Trustee Responsibilities: Just some of the responsibilities of an ILIT trustee include:

  1. Open a trust account from which insurance premiums are paid;
  2. Select appropriate life insurance policies based upon the trust’s objectives and the insured’s circumstances; this includes the trustee’s obligation to be able to justify the investment choices under some policies, e.g. universal life insurance
  3. Review specific policy design and assumptions and assess if the policy will perform consistent with stated assumptions; This entails engaging the services of an insurance specialist to evaluate the risk of policy lapse and to asses whether the amount of insurance coverage continues to be sufficient for the benefit of the ILIT’s beneficiaries.
  4. Timely pay the policy premiums;
  5. Manage all the trusts assets beside the insurance policy;
  6. Make income and principal distributions to beneficiaries in accordance with the ILIT’s standards;
  7. Send Crummey notices if annual exclusion gifts are used to pay the life insurance policy premiums;

– In Hattieberg v. Northwest Bank Wisconsin, 2005 WL 1574958 (2005) the annual gifts made to the ILIT did not qualify as annual exclusion gifts. The ILIT trustee was held liable for the gift taxes the donor incurred.

  1. Maintain trust records and prepare accounts and reports for the beneficiaries, which includes monitoring policies with loans or withdrawals to confirm the continued sustainability of the policies;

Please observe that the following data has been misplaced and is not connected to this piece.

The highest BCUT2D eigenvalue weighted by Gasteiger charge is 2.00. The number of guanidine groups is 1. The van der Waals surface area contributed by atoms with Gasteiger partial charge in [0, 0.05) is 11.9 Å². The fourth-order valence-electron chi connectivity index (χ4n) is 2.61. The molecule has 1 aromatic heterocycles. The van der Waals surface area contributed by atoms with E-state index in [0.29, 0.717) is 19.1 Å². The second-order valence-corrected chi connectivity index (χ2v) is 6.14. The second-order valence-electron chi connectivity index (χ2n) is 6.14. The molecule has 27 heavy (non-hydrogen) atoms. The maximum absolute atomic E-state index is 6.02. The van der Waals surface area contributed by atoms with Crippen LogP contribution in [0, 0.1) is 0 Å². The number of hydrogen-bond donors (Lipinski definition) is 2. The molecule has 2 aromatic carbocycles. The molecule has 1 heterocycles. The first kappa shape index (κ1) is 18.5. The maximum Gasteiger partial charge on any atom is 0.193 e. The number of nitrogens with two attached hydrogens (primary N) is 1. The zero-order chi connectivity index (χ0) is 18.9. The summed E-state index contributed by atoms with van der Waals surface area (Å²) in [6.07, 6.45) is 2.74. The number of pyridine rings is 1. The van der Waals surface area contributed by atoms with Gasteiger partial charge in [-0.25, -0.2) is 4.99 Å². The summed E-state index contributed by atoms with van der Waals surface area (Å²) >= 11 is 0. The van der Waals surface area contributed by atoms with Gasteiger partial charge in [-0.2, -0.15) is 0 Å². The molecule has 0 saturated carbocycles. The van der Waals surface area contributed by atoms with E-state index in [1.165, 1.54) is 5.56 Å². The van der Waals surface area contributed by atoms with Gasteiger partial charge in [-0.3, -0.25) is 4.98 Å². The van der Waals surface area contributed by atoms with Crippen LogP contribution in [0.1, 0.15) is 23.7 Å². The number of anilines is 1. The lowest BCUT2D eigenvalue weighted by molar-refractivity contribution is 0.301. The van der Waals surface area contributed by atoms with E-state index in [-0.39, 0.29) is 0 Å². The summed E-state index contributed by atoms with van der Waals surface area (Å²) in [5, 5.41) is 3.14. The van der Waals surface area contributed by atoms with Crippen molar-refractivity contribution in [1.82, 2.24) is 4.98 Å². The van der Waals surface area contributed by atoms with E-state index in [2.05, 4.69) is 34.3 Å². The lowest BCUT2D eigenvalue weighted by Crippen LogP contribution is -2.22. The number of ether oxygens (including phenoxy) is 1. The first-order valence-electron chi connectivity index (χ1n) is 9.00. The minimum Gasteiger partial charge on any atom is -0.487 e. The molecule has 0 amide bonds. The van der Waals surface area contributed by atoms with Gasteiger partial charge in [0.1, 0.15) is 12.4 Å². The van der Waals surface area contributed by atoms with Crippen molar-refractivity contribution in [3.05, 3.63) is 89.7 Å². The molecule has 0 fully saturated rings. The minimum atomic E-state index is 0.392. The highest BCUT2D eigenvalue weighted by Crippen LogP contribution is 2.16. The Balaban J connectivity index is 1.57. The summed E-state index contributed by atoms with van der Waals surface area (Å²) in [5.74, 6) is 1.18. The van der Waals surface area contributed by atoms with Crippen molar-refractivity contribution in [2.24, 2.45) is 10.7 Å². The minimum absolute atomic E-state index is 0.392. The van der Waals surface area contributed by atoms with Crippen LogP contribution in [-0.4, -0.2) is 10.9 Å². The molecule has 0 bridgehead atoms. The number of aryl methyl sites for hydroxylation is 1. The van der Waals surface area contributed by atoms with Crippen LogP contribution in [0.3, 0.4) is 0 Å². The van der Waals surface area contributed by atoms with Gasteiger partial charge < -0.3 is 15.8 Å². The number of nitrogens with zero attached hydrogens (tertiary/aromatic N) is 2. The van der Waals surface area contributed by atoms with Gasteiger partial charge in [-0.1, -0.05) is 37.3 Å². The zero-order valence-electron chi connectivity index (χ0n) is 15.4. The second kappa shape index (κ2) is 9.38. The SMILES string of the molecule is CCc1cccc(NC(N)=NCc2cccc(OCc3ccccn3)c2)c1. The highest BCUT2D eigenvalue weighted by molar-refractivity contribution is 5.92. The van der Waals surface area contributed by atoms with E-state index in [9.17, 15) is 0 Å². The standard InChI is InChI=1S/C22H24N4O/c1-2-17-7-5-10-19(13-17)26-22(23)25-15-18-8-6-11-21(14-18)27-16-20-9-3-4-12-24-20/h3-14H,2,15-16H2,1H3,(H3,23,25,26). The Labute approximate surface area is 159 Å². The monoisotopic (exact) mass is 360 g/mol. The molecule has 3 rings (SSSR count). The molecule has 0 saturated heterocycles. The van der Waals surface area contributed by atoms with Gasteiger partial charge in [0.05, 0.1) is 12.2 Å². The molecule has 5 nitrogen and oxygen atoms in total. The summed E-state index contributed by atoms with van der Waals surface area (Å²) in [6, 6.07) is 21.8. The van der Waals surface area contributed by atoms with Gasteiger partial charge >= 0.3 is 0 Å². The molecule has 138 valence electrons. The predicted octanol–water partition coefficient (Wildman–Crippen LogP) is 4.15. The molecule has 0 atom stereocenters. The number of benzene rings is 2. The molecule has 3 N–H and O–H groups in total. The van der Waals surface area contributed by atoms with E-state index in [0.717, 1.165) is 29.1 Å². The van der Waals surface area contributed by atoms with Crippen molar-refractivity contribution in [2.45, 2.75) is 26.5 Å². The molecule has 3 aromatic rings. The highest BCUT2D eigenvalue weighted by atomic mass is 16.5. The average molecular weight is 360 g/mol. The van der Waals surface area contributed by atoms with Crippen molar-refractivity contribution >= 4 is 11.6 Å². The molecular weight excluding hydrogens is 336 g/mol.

2. Consult with beneficiaries with regard to their needs;
  3. Balance the needs of current and future beneficiaries;
  4. File federal and state income tax returns and pay the tax if the ILIT is not taxed as a grantor trust;
  5. Timely provide K-1s to the ILIT beneficiaries.

Conclusion: Many individuals have been named as trustee of an ILIT yet they operate on the Ron Popeil principle of ‘setting it and forgetting it.’ That approach is wholly inconsistent with the Uniform Principal and Income Act and the responsibilities that it imposes on ILIT trustees. Courts are only now holding ILIT trustees liable for their failure to monitor life insurance policies held in trust, ‘stress-testing’ those policies and not acting as fiduciaries with regard to their responsibilities. It may be time to revisit who is the trustee of the ILIT and whether they are capable of fulfilling their numerous responsibilities.